debut novel-in-stories, Normal People Don't Live Like This, was a finalist for the Grace Paley Award for Short Fiction. She has
published fiction in Bomb, Tin
American Nonrequired Reading
and has won a Fellowship from the National Endowment for the
Arts. A former journalist, Landis covered medicine for the New
Orleans Times-Picayune and
interior design for the Chicago
Tribune, and has
written ten books on decorating and other subjects. She lives in
with Dylan Landis
How long did it take you to write all the stories in your collection?
Dylan Landis: I'm still revising!
Right in the book, before every reading, crossing out words—even
paragraphs—so strangely it's still a work in progress. But I'd say
five years to write ten stories. Then six months to finesse the
galleys, which Persea Books had to wrench out of my hands.
have a collection in mind when you were writing them?
DL: The collection grew by
accident. I started writing stories to research my main character,
Leah Levinson—her adolescence, her parents, her sexuality, the
reckless girls she fears and reveres as a teenager—because she was
central to a novel that agents had loved, but publishers weren't
snapping up. After four or five stories and a few prizes I knew I was
wedded to a collection.
you choose which stories to include and in what order?
It's got every story I ever wrote but one, written exactly in
order—except in the manuscript, I switched the first two. So you don't
meet Leah, the main character, first—you meet Rainey, who torments her
in school. It complicates things in a way I like.
does the word "story"
mean to you?
I envision a train that
picks the character up at one station and drops him off at another,
changed, or on the verge of change. He might not know it. But you do.
And somewhere on the
train tracks (sorry; I think in pictures) there's a weed growing that
sends down one of those long skinny roots you can't dig up with a
trowel—a taproot. A story has to snake a taproot down into
something murky and subconscious. It can't just travel along on the
Do you have a reader in mind when you write stories?
Finally I subscribe to
Flannery O'Connor's belief that at some point in a story, there comes
a moment—often triggered by violence—when grace is extended to a
character. Again, the character may not recognize that moment; she
may not even believe in grace; or she may turn away from it. I have a
broad definition of grace, and a generous definition of violence. But
the more I read and write, the more I am a disciple of O'Connor on
No, rather a process of
endless polishing until my own mind, and ear, are satisfied.
wait. I do have the voice of one teacher in my head; he reads for me,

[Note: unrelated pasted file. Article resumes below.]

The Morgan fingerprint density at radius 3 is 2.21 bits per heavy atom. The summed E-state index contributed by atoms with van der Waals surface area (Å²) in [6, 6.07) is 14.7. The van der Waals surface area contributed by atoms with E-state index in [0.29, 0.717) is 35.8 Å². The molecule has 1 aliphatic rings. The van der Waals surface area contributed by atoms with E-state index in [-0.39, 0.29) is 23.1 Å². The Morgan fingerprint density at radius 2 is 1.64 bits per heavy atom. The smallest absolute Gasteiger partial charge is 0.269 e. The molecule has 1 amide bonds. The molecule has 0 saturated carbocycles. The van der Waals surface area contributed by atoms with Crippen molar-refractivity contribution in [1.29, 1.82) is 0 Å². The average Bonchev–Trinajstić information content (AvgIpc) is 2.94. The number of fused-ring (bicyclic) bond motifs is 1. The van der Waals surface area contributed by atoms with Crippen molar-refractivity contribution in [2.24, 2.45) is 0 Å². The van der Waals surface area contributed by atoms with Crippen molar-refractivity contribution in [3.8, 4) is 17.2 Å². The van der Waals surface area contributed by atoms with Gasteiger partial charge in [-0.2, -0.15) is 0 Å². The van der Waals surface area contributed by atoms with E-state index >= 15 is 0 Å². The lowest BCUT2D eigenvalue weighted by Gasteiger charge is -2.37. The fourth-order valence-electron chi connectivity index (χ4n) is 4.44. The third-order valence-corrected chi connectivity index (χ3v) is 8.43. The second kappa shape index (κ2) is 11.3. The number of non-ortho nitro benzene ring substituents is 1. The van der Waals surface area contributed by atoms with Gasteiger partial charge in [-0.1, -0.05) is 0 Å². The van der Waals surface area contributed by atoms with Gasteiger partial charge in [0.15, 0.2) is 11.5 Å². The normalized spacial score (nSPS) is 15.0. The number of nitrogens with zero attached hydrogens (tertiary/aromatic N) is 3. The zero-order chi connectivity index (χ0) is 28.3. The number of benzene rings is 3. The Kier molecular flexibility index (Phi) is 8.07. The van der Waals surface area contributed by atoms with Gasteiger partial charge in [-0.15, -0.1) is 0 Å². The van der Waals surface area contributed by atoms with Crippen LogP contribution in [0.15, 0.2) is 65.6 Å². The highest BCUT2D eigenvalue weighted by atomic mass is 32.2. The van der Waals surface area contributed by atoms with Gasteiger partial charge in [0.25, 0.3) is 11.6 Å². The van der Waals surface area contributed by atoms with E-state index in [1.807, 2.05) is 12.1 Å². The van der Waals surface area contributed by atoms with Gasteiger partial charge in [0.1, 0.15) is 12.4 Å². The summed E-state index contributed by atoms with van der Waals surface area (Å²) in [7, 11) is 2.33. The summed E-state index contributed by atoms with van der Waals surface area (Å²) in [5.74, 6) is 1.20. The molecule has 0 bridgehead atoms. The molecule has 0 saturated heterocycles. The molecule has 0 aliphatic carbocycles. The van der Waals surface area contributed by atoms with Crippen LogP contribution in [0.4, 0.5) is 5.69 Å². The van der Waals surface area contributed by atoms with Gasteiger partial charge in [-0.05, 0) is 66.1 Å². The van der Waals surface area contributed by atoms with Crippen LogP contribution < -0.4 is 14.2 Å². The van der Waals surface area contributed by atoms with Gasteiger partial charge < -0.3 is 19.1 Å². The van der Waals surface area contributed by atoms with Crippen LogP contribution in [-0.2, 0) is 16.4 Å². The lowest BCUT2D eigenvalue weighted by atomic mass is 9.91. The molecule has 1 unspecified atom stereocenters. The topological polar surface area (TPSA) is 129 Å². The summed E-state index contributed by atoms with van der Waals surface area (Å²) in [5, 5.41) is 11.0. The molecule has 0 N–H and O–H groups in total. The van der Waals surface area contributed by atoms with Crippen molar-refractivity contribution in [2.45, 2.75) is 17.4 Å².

and his words run through my mind at the keyboard. His lessons
comprise a kind of litany: Am I writing toward a "hot spot"—a
place of deeper, almost mysterious meaning? If a scene with two
people isn't working, should I bring in a third? Are my characters
just standing there; does one of them need a task? Is it time for the
task to go wrong? I suppose I write for him, too, though I don't
worry about what he'll think of the work until the last revision, or
I'd be paralyzed. He's Jim
Krusoe, author of the novel Erased, and he teaches a
fiction workshop at Santa Monica College.
anything you'd like to ask someone who has read your collection, anything at all?
DL: Do you wish the book
had more moments of human connection, of love?
Does it feel too dark to you?
TSR: How does
it feel knowing that people are buying your book?
DL: Happy. Grateful beyond
What are you working on now?
A novel about Mary
Mallon, an Irish cook who was working for a rich Park Avenue family
in March 1907 when a sanitary engineer tracked her down and accused
her of spreading typhoid. She would spend the rest of her life, much
of it in quarantine, insisting on her cleanliness and her innocence
and resisting what the papers called her, which was Typhoid Mary.
the three most recent short story collections you've read?
DL: Or reread, as it turns out:
by Pia Z. Ehrhardt. These empathic stories keep proving why it's
crucial for a writer to slow down for emotional discomfort and just be
with it. That's where the payoff and all the dark beauty lies. I also
love the way a buildup of spare, almost stark sentences will be
followed by a line of heartstopping description—a father dropping his
hand to his daughter's rear end "like I was a bronze and he wanted to
warm the metal."
by Elizabath Strout. Strout does an extraordinary job of making the
reader feel deep emotion without splashing emotional words on the page;
and for letting Olive, a difficult and often ungiving woman, emit
light, especially at the end. On the second read, just as moving as the
first, I began unweaving paragraphs to see how she does it.
Stones for Ibarra,
by Harriet Doerr. I learn more about writing fiction every time I
reread this book. How, and why, to make a simpler sentence. How to
write about landscape without being dull. How to ramp up tension. How
to write without adjectives until the burst of an adjective becomes
essential. How little actually belongs in dialogue. I don't know why,
but Stones for Ibarra works for me as a writing textbook cloaked as a work of fiction.